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Auld Lang Syne in G - An easy fingerstyle guitar lesson

Guitar Lesson by Kirk Lorange
Difficulty Rating: Beginner-Intermediate

Kirk LorangeAs well as putting together these fingerstyle guitar lessons, I am also the author of PlaneTalk - The Truly Totally Different Guitar Instruction Package, which teaches a mindset, a way of thinking about music and a way of tracking it all on the guitar fretboard. Yes, there IS a constant down there in the maze of strings and fret wire, a landmark that points to everything at all times. I call it The Easiest Yet Most Powerful Guitar Lesson You Will Ever Learn and many testimonials at my site will back up that rather superlative description. If your goal as a guitar player is to be able to truly PLAY the guitar, not just learn by rote; to be able to invent on the fly, not memorize every note; to be able to see the WHOLE fretboard as friendly, familiar territory, not just the first 5 frets and to do it all without thinking about all those scales and modes, then you should read more here.

Lesson: Auld Lang Syne - An Easy Fingerstyle Lesson.

This lesson demonstrates a mindset that is the subject of my PlaneTalk package.
I have taken note of the feedback regarding the easy version of Silent Night and I have done a new stripped back lesson, this time 'Auld Lang Syne' ... you can put the holiday time to good use and practice up in the days before New Years Eve and bring a tear to everyone's eye at midnight ... that's if they're all sober enough to shut up and listen!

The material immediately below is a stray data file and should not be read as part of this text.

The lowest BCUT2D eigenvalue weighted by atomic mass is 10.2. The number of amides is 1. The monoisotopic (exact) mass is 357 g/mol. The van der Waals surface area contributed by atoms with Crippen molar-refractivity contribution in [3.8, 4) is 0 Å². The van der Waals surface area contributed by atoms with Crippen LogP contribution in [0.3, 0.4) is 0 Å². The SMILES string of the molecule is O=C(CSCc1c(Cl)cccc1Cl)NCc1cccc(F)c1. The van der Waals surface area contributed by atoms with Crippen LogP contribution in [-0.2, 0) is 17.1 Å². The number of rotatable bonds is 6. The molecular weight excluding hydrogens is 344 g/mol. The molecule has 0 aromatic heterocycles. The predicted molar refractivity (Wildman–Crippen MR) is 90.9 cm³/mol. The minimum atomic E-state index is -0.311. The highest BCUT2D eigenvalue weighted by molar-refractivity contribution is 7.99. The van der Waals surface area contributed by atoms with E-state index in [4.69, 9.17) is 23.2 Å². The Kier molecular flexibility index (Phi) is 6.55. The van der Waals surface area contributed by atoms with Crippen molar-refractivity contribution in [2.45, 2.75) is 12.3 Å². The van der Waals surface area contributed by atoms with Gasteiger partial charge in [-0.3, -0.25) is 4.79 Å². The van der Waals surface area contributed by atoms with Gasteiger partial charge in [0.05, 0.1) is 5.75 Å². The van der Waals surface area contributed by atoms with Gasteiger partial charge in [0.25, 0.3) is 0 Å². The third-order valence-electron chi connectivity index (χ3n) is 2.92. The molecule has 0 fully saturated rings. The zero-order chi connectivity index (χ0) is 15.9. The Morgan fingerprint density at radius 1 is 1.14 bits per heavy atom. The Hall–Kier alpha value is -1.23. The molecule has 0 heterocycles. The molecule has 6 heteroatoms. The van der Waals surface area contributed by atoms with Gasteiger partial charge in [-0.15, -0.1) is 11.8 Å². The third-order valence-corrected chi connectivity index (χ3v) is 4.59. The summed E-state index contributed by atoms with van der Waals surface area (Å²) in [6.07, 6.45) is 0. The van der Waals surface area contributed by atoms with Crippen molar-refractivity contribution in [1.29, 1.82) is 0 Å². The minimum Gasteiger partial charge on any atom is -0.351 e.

It's in G, no surprises there ... as usual, it's the best key to keep it all compact on the fingerboard.

There's nothing too demanding in this piece ... it's nice and slow; everything happens within the first four frets of fingerboard. I added the chord names only because it's good to know which chords underlie it all. Obviously, there are no chords actually being played in this version, but it's important to understand that they're there anyway ... the bass line and melody partially spell them out and if you were to add more notes to this arrangement, they'd be following the rules of those chords I indicate. If you have a friend who plays guitar, he or she could strum through the chords indicated while you play the finger style version. That would sound great ... or a piano player could plunk out those chords.

Guitar Lesson by Kirk Lorange

I also did a slide version of Auld Lang Syne on my old Strat (not a lesson). I did a nylon string backing first, then overdubbed the electric. It's in Dropped D tuning. I tried all those open tunings and I love them too, but for sheer versatility and ease of integrating it into normal playing, Dropped D can't be beat. If you'd like to learn more about playing Slide Guitar in Dropped D, I did a whole DVD on the subject ... Dropped D and Standard tuning (which are the same, of course, other than the bass string).